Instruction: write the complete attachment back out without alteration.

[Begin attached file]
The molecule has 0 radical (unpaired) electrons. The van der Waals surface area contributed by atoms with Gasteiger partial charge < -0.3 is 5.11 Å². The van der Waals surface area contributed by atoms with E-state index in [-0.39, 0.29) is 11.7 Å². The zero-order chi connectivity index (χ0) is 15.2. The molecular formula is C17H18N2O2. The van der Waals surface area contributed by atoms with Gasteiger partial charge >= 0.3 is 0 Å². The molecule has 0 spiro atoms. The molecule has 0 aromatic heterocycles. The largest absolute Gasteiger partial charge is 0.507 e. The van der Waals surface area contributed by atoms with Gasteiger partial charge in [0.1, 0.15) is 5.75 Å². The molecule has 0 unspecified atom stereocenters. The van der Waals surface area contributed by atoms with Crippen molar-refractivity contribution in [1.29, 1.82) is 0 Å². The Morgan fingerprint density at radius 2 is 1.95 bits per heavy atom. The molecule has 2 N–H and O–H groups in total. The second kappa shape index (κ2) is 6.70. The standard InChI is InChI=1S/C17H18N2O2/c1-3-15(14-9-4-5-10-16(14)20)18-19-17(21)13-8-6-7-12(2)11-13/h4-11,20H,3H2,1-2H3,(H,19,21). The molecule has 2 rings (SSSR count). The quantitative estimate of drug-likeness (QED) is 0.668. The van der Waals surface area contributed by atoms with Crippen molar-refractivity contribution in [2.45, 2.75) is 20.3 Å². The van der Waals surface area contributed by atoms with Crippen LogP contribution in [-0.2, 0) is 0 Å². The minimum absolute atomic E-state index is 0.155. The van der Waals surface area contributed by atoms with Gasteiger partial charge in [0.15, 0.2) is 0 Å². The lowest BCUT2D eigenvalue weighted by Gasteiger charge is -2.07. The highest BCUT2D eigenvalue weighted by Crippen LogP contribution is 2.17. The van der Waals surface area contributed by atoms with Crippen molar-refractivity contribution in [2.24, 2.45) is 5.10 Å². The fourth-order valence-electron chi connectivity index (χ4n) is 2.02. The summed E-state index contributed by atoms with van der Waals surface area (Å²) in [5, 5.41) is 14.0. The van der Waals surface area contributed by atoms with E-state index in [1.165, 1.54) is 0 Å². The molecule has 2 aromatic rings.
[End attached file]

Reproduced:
The molecule has 0 radical (unpaired) electrons. The van der Waals surface area contributed by atoms with Gasteiger partial charge < -0.3 is 5.11 Å². The van der Waals surface area contributed by atoms with E-state index in [-0.39, 0.29) is 11.7 Å². The zero-order chi connectivity index (χ0) is 15.2. The molecular formula is C17H18N2O2. The van der Waals surface area contributed by atoms with Gasteiger partial charge >= 0.3 is 0 Å². The molecule has 0 spiro atoms. The molecule has 0 aromatic heterocycles. The largest absolute Gasteiger partial charge is 0.507 e. The van der Waals surface area contributed by atoms with Gasteiger partial charge in [0.1, 0.15) is 5.75 Å². The molecule has 0 unspecified atom stereocenters. The van der Waals surface area contributed by atoms with Crippen molar-refractivity contribution in [1.29, 1.82) is 0 Å². The Morgan fingerprint density at radius 2 is 1.95 bits per heavy atom. The molecule has 2 N–H and O–H groups in total. The second kappa shape index (κ2) is 6.70. The standard InChI is InChI=1S/C17H18N2O2/c1-3-15(14-9-4-5-10-16(14)20)18-19-17(21)13-8-6-7-12(2)11-13/h4-11,20H,3H2,1-2H3,(H,19,21). The molecule has 2 rings (SSSR count). The quantitative estimate of drug-likeness (QED) is 0.668. The van der Waals surface area contributed by atoms with Crippen molar-refractivity contribution in [2.45, 2.75) is 20.3 Å². The van der Waals surface area contributed by atoms with Crippen LogP contribution in [-0.2, 0) is 0 Å². The minimum absolute atomic E-state index is 0.155. The van der Waals surface area contributed by atoms with Gasteiger partial charge in [0.15, 0.2) is 0 Å². The lowest BCUT2D eigenvalue weighted by Gasteiger charge is -2.07. The highest BCUT2D eigenvalue weighted by Crippen LogP contribution is 2.17. The van der Waals surface area contributed by atoms with Crippen molar-refractivity contribution in [2.24, 2.45) is 5.10 Å². The fourth-order valence-electron chi connectivity index (χ4n) is 2.02. The summed E-state index contributed by atoms with van der Waals surface area (Å²) in [5, 5.41) is 14.0. The van der Waals surface area contributed by atoms with E-state index in [1.165, 1.54) is 0 Å². The molecule has 2 aromatic rings.